The distribution of data processing and the elimination of test and branch functions may be observed from the chart of computations of FIG. 4(a). The "off-loading" or distribution of computations is indicated on this figure by the association of variables employed by the gyro processor 32 with their origins. Thus, a "34" in parentheses next to a variable (e.g. "DCOMP") indicates that the variable has been updated in the auxiliary processor 34 rather than by the gyro processor 32 while a "36" in parentheses next to a variable (e.g. "PTBS") indicates that the variable has been generated within the field programmable gate array 36. The elimination of test and branch routines through substitution of a multiplication operation is indicated by letters "A" through "E". In each of these cases, a costly test and branch has been eliminated from the burden of the computational pipeline of the gyro processor 32.

The series of numbers in parentheses beneath the waveform 72 indicates the number of operations performed during each computational cycle of the gyro processor 32. As can be seen, two (parallel) operations are performed during the first, fourth, fifth, eighth, tenth through twelfth, fourteenth, sixteenth, seventeenth and twenty-first cycles. Otherwise a single operation is performed during each computational cycle, yielding a total of thirty-two (32) operations per loop transit time τ per gyro axis. It should be noted that one operation of the gyro processor 32 (conversion of CARRY to ±1) requires two computational cycles to complete.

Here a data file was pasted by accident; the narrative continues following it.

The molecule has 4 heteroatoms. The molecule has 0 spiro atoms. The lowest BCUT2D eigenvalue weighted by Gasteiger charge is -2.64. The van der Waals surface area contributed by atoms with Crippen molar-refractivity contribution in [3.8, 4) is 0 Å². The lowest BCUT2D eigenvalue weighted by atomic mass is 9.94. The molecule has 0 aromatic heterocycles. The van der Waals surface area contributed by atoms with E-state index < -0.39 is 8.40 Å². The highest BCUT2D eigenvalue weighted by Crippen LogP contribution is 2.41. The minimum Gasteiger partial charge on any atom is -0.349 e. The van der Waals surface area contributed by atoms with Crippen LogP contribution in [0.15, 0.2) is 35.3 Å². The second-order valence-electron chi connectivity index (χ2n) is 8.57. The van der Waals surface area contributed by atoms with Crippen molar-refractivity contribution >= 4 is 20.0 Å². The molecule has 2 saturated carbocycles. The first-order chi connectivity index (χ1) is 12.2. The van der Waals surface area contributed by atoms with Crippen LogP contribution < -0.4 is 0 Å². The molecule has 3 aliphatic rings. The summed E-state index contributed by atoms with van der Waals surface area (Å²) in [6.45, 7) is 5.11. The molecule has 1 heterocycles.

Viewing FIG. 4(a), one can appreciate that the pipeline of the gyro processor 32 is freed of numerous computations through the distribution of computational tasks among the FPGA 36 and the auxiliary processor 34. (Some of the values provided by the FPGA 36 and the auxiliary processor 34 are stored in the internal memory of the gyro processor 32 while others are not. This accounts for the fact that a "READ" operation is required to input some values and not others.)

IV. Functions of Gyro Processor

FIG. 5 is a diagram for illustrating the functions of the gyro processor 32. As mentioned earlier, the processor 32 may comprise, for example, a 32-bit TMS 320C30 or 320C31, each a 32 bit digital signal processor that is commercially available from Texas Instruments Corp. of Dallas, Tex. It will be appreciated from the description that follows that the gyro processor 32 offers numerous advantageous functions that have not been found in prior loop controllers. This follows from the distribution of operations as described above. Such distribution facilitates the "compression" of computations of the gyro processor 32 into a total of twenty-one cycles. Such compression affords the capability of performing each of the functions described below during each loop transit time τ.